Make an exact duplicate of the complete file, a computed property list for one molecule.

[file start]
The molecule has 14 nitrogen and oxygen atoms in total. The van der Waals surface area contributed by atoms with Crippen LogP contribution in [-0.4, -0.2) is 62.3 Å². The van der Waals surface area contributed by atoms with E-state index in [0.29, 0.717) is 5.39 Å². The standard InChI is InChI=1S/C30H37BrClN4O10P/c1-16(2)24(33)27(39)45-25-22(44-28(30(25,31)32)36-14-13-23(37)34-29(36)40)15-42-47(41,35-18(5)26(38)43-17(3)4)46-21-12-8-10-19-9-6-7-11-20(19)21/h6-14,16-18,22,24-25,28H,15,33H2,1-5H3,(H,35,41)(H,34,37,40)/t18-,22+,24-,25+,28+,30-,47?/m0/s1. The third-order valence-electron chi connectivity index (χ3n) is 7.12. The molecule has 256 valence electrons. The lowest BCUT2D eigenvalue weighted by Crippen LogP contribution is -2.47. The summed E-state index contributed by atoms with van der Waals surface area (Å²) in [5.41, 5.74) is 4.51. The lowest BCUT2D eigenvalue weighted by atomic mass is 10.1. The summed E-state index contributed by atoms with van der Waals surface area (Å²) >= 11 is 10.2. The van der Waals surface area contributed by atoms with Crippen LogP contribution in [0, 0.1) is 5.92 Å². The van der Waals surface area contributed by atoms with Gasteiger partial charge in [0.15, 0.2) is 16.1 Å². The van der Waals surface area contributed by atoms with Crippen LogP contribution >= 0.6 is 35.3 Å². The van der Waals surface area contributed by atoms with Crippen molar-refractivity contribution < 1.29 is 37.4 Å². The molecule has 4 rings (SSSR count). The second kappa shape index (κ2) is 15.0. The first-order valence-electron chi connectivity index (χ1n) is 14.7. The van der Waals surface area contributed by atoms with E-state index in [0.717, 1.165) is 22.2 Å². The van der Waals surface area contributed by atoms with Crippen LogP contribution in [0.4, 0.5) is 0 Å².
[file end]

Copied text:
The molecule has 14 nitrogen and oxygen atoms in total. The van der Waals surface area contributed by atoms with Crippen LogP contribution in [-0.4, -0.2) is 62.3 Å². The van der Waals surface area contributed by atoms with E-state index in [0.29, 0.717) is 5.39 Å². The standard InChI is InChI=1S/C30H37BrClN4O10P/c1-16(2)24(33)27(39)45-25-22(44-28(30(25,31)32)36-14-13-23(37)34-29(36)40)15-42-47(41,35-18(5)26(38)43-17(3)4)46-21-12-8-10-19-9-6-7-11-20(19)21/h6-14,16-18,22,24-25,28H,15,33H2,1-5H3,(H,35,41)(H,34,37,40)/t18-,22+,24-,25+,28+,30-,47?/m0/s1. The third-order valence-electron chi connectivity index (χ3n) is 7.12. The molecule has 256 valence electrons. The lowest BCUT2D eigenvalue weighted by Crippen LogP contribution is -2.47. The summed E-state index contributed by atoms with van der Waals surface area (Å²) in [5.41, 5.74) is 4.51. The lowest BCUT2D eigenvalue weighted by atomic mass is 10.1. The summed E-state index contributed by atoms with van der Waals surface area (Å²) >= 11 is 10.2. The van der Waals surface area contributed by atoms with Crippen LogP contribution in [0, 0.1) is 5.92 Å². The van der Waals surface area contributed by atoms with Gasteiger partial charge in [0.15, 0.2) is 16.1 Å². The van der Waals surface area contributed by atoms with Crippen LogP contribution >= 0.6 is 35.3 Å². The van der Waals surface area contributed by atoms with Crippen molar-refractivity contribution < 1.29 is 37.4 Å². The molecule has 4 rings (SSSR count). The second kappa shape index (κ2) is 15.0. The first-order valence-electron chi connectivity index (χ1n) is 14.7. The van der Waals surface area contributed by atoms with E-state index in [0.717, 1.165) is 22.2 Å². The van der Waals surface area contributed by atoms with Crippen LogP contribution in [0.4, 0.5) is 0 Å².